Feminism (noun): the advocacy of women’s rights on the ground of the equality of the sexes.
When I first learned the definition of feminism a few years ago, I hastened to label myself a feminist, because stating otherwise just didn’t make sense. As a young woman, I felt that not striving for gender equality was not only a betrayal of my womanhood, but a betrayal to the millions of women and girls around the globe who face insurmountable trials and tribulations on a daily basis due to the paucity of gender equality within their homes, communities, workplaces, and schools.
As a Muslim woman, I am always seeking ways to strengthen my faith and relationship with Allah (SWT), and attempt to incorporate the teachings of Islam in my everyday life. Therefore, it wasn’t up until about a couple of years ago that I began to really think about how feminism and gender equality relate to Islam. And so, I began my search for answers to the questions that plagued my thoughts.
One of the most fundamental principles in Islam is that there is no disparity in worth from one human being to another, regardless of race, gender, or the social constructs that divide us, and that before the Almighty (SWT), we are all judged equally.
Initially, this cleared up any questions I had about gender equality in Islam, and I felt that I could begin to call myself a feminist. Yet, it was easier said than done. For some reason, I still wasn’t comfortable enough with saying those words: “I’m a feminist.” I would be lying if I said that I didn’t feel guilty, because the way I saw it, how could I be a young woman and not be a feminist? It came down to the fact that I didn’t feel like my knowledge on the relationship between women’s rights and Islam was up to par.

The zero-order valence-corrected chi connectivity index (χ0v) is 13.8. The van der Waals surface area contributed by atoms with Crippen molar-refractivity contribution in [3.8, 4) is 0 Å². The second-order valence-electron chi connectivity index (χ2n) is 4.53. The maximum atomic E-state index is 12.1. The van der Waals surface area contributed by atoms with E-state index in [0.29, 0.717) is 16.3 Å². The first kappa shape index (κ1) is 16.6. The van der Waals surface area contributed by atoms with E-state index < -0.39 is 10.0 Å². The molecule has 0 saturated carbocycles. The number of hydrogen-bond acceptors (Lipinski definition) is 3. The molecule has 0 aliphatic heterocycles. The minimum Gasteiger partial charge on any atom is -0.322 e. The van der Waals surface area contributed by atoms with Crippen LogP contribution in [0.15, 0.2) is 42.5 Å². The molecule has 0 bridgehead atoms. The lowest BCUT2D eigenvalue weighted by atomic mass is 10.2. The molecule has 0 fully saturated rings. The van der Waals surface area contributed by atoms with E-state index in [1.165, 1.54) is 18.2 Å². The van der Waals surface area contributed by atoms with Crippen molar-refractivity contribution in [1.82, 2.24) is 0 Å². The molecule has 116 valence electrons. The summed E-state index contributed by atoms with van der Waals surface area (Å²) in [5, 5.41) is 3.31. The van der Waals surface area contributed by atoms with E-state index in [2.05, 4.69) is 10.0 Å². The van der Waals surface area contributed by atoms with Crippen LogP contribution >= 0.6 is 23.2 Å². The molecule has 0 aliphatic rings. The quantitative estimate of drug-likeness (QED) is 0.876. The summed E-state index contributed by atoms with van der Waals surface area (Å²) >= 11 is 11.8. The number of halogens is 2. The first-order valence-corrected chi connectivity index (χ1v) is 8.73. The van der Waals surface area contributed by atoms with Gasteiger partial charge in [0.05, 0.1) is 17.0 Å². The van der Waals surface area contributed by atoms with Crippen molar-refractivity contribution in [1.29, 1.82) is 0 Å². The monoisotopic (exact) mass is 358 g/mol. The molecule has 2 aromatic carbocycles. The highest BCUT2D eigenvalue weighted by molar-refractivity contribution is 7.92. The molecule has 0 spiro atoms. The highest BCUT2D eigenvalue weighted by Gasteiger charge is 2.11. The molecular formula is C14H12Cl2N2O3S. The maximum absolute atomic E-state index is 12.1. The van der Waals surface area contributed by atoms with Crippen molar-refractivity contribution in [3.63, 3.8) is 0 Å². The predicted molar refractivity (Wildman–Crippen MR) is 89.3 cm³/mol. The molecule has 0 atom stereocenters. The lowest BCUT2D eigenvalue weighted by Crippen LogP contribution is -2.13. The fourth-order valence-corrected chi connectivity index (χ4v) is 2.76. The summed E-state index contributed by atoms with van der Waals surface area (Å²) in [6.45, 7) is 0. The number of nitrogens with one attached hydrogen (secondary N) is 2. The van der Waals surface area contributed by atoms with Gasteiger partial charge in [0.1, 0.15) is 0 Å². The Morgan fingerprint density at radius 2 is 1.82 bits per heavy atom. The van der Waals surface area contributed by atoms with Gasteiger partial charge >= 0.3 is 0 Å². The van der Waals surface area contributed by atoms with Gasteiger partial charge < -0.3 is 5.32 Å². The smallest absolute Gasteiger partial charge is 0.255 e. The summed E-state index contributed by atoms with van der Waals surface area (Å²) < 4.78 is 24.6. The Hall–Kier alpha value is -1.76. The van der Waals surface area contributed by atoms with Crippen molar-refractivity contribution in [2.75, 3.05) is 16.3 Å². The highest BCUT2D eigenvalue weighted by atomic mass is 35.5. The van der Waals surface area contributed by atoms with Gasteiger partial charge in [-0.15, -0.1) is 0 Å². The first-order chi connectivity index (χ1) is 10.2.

Islam has undoubtedly placed women on a high pedestal, and it has been highlighted numerous times in the Qur’an and in Hadiths that women and girls deserve the utmost respect.
Before Islam, the sickening practice of burying female infants alive was commonplace, because even the thought of having a daughter was something to be ashamed of. This practice was vehemently prohibited when Islam was revealed. Moreover, Islam emphasized that rudimentary human rights are inclusive to both genders at a time where women and girls were treated like objects. Islam recognizes the right women have to vote, the right they have to receive an education, the right to own property, the right to be leaders and be politically active, the right to have a career and use their income whichever way they see fit. Islam is, unequivocally, no stranger to women’s rights, and as my research progressed, my understanding of the relationship between my faith and the innate rights of women and girls deepened.
My search to better my understanding on gender equality in Islam led to my discovery of a term that I had never previously heard of: gender equity. According to the United Nations Educational, Scientific and Cultural Organization (UNESCO), gender equity is the “fairness of treatment for men and women according to their respective needs. This may include equal treatment, or treatment that is different but which is considered equivalent in terms of rights, benefits, obligations, and opportunities.” UNESCO also expands on the definition of gender equality, stating that “gender equality, equality between men and women…does not mean that women and men have to become the same, but that their rights, responsibilities and opportunities will not depend on whether they were born male or female.”